Dover Leisure Centre

Whitfield, Kent

Project Details

Dover District Council

Project Manager
Hadron Consulting

GT3 Architects

BAM Construction

£20 million

Contract Period
69 weeks

Procurement Type
Design & Build

Form of Contract
JCT 2017


Project Brief

BAM Construction built a new leisure centre which includes swimming pools, sports hall, squash courts and a gym. It provides facilities to Dover, Deal, Sandwich and the surrounding rural communities.

Dover District Council recognised that its existing leisure centre needed significant investment in order to bring it up to modern day standards. The new leisure centre has been designed to meet the latest Sport England facilities requirements, including access for people with a wide range of disabilities. The building represents a major investment in the health and well-being of the district that is fit for the 21st century that sets new standards in facilities, access, and sustainability.

The new leisure centre is accessible to all, providing easy access to the swimming pools, and wheelchair accessible gym and changing facilities.

Along with an 25m x 17m eight-lane county-standard competition pool and spectator seating for 250 people. A 15m x 8.5m learner pool features a moveable floor which allows the water depth to be varied depending on the swimming ability of the particular user group, which allows for greater flexibility of programming. There is a four-court sports hall, one of the largest fitness suites in East Kent with over 120 pieces of equipment, three multi-activity studios, spin studio, two glass backed squash courts with spectator seating, sauna and steam room.

It is the first swimming pool in Kent to feature poolpod platform lifts fitted in both pools, which allow people to enter the pool via a submersible and mobile pool platform. There are accessible changing facilities for pool users, including a full Changing Places facility with hoist, along with wheelchair accessible showers, toilets and lockers.
In addition, is a double height reception space, which is overlooked by the fitness suite, a café with views into key spaces and a double-storey height clip ‘n climb facility. Externally there are two outdoor floodlit five-a-side 3G pitches, and 250 parking spaces.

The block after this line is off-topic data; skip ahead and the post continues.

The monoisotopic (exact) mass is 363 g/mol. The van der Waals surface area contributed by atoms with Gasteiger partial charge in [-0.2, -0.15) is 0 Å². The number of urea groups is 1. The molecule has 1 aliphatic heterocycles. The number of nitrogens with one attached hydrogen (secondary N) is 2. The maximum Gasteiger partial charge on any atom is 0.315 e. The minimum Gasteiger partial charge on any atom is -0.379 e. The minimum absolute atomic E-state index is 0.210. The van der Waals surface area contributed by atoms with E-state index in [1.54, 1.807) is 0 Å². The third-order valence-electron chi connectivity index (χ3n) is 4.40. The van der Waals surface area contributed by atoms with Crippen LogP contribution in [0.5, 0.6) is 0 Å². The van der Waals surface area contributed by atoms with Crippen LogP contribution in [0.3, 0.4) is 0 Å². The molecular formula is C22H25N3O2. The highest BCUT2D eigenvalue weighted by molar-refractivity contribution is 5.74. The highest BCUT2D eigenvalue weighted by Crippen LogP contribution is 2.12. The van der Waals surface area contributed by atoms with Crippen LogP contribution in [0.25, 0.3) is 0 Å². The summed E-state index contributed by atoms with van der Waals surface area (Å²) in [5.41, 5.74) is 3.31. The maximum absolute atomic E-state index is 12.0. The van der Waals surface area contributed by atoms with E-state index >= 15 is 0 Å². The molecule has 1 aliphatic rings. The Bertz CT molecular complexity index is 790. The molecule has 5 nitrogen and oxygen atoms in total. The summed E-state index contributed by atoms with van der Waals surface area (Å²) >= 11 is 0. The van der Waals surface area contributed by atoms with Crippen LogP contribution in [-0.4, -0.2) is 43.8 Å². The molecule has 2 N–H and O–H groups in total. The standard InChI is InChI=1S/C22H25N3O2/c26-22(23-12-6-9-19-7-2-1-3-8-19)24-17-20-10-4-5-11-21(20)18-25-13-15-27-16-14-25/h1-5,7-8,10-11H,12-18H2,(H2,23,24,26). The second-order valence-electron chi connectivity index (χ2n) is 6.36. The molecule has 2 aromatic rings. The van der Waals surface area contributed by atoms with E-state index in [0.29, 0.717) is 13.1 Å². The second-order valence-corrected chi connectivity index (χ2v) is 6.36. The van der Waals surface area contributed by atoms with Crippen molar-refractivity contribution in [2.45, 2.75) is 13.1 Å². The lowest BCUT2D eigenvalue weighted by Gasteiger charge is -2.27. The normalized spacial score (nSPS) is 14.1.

The Dover leisure project team (led by Dover District Council) developed into a strong and organised group working towards the common goal – the opening of the leisure centre – on time, to budget and the right quality.

“I would like to congratulate the team who have worked on the project and who have delivered this amazing facility in such a short space of time.”

“I enjoyed everything because I learned about the different jobs in construction and spent time with each role”.

Community Engagement

Social Value

  • We created £6.4 million of social value, 32% of the project value.
  • This included £6m worth of social value by supporting the growth of responsible regional businesses.

Training & Employment

  • 340 apprentice training weeks were delivered by 7 new and 10 existing apprentices.
  • 1 graduate worked on this project
  • 4 apprentices were able to complete their qualifications.
  • We created more than £250,000 worth of value in local skills and employment, e.g. through the employment of new local apprentices, supporting existing apprentices, providing 14 work placements for school and college students studying construction as well as upskilling the workforce.
  • 36 qualifications were achieved by those working on this project.
  • 127 local residents within a 30-mile radius of this project were employed ensuring support for the local economy, including 3 previously unemployed persons.
  • Our support for Community Wood Recycling enabled them to train and employ local people who have been unemployed long term.

Local Businesses

  • Even though this was a specialised build, we were able to spend over 50% of the project value in Kent thereby supporting local employment.

Charitable Support

  • We engaged with homeless charity Emmaus Dover to offer individuals site experience prior to applying for their Labourer CSCS cards to see what site work involved and assist with the paper-based questions of the basic CSCS card qualification.
  • We also assisted Emmaus with the review of their building stock in Dover and assessed the structure of their warehouse building which had large cracks. BAM helped with reports for Historic England applications to explore the building replacement and received tenders back from companies to provide the designed solution. The support given to Emmaus means they are able to support those who are homeless into accommodation and employment.